The Central government is keen on implementing the Feb 16 order of the Supreme Court, directing it to have a scheme in place within six weeks.
Because of difference of opinions among the basin States of Tamil Nadu, Puducherry, Karnataka and Kerala on the scope, powers and functions of the proposed board, the Centre thought it fit to seek clarification from the Apex court to avoid further litigation.
This is in the backdrop of the differences among the basin states that came to the fore at the March 9 meeting of Chief Secretaries and water resources secretaries called by the Union Water Resources Ministry after the Supreme Court on February 16 had asked the Centre to frame a scheme for enforcing the SC order within six weeks.
The differences pertained to whether the Cauvery Management Board (CMB) should be modeled after the Bhakra-Beas Board which owns and manages the dams to ensure compliance, or it should be like the Narmada board which only regulates and distributes the water with the control dams remaining with the respective States.
The Cauvery Waters Dispute Tribunal (CWDT) in its order laid out the idea of a scheme, along with its purpose, powers, functions and functioning committee. The clarification sought by the Centre is only to ensure efficient implementation of the apex court judgment.
Tamil Nadu demanded that there should be no changes to what the CWDT order said regarding the formation of the CMB and the Central Government should form the CMB and the Cauvery Water Regulation Committee without any delay. Its response made no mention about control over dams. Puducherry also supported the CMB and said that all the powers related to the Board should vest in the Central Government.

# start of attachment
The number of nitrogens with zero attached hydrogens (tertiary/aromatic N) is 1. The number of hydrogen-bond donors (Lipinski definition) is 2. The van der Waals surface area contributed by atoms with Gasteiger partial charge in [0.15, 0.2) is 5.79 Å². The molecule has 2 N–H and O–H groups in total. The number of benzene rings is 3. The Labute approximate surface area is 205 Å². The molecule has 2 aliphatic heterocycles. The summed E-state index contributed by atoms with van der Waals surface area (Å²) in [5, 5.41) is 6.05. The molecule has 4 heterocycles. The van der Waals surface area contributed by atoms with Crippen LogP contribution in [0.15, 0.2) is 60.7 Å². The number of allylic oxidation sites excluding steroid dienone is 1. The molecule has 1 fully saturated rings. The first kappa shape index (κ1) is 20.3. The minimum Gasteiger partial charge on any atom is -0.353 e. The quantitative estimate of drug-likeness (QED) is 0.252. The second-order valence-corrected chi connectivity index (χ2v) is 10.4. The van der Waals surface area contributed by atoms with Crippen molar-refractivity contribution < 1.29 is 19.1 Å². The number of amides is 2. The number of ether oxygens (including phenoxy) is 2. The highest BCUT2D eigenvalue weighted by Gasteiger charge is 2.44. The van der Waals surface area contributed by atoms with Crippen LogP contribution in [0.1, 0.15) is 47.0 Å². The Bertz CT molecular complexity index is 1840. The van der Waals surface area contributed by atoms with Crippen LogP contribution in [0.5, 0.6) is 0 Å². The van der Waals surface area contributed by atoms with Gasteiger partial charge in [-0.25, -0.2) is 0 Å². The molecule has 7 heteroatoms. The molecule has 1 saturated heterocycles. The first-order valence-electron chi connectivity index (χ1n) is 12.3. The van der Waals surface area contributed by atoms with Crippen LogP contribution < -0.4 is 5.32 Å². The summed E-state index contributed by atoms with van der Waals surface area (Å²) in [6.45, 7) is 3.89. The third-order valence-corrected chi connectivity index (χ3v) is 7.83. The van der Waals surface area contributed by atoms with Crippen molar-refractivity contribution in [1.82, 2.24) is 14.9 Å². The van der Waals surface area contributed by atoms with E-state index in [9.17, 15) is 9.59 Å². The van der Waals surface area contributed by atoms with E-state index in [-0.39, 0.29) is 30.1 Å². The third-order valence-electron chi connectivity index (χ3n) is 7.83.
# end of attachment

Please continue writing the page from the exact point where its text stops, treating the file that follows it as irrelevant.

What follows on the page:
Karnataka said the February 16 order did not suggest a management board and it in fact has (the SC order) modified the final award of the tribunal. It said the “scheme” to which the Supreme Court referred to, should be dispute-resolving in character and should function only when there are allegations against one or more states.
Karnataka also submitted that according to Section 6A Clause (7) of the Inter-State River Water Dispute Act, 1956, any scheme formed by the Central Government should go through Parliament. It further said the CMB would be against the federal structure and ultra vires of the Constitution.
Kerala said the Board should have to see if the correct quantum of water was being released, adding, it should have no other power. Besides, these two States also said concerned States should be consulted before the Centre notified any scheme.
The Central Water Commission chairman said that the scheme should make sure the right and appropriate quantum of water for each season/month and have a mechanism to resolve disputes especially in distress years. After analysing all these submissions, Centre filed a clarificatory petition as affected States with contradictory stands might again approach the court. The Centre also apprehended a law and order problem in view of the ensuing Karnataka Assembly polls.
The Centre, among other things, asked the Supreme Court to clarify whether it is open to it to frame a scheme at variance with the recommendations contained in the tribunal's order regarding CMB and its composition. In the light of all these, the Centre sought time from the court till May 16 to implement its Feb 16 order.
The Supreme Court heard the contempt petition of the State of Tamil Nadu and the clarification petition of the Central Government on April 9. The Apex court then said, though it was late, it understood the issues and problems and clarified the Centre's queries on the scheme and directed the Central Government to come with the 'Draft Scheme' on or before May 3, 2018, so that the Supreme court will deal with the States objecting to the Scheme. The Water Resource Ministry Secretary made it clear that after the court's clarification, it is easy for the centre to frame a 'Scheme' that is suitable for the Cauvery issue and it will be done.
(The author is a state BJP spokesperson)...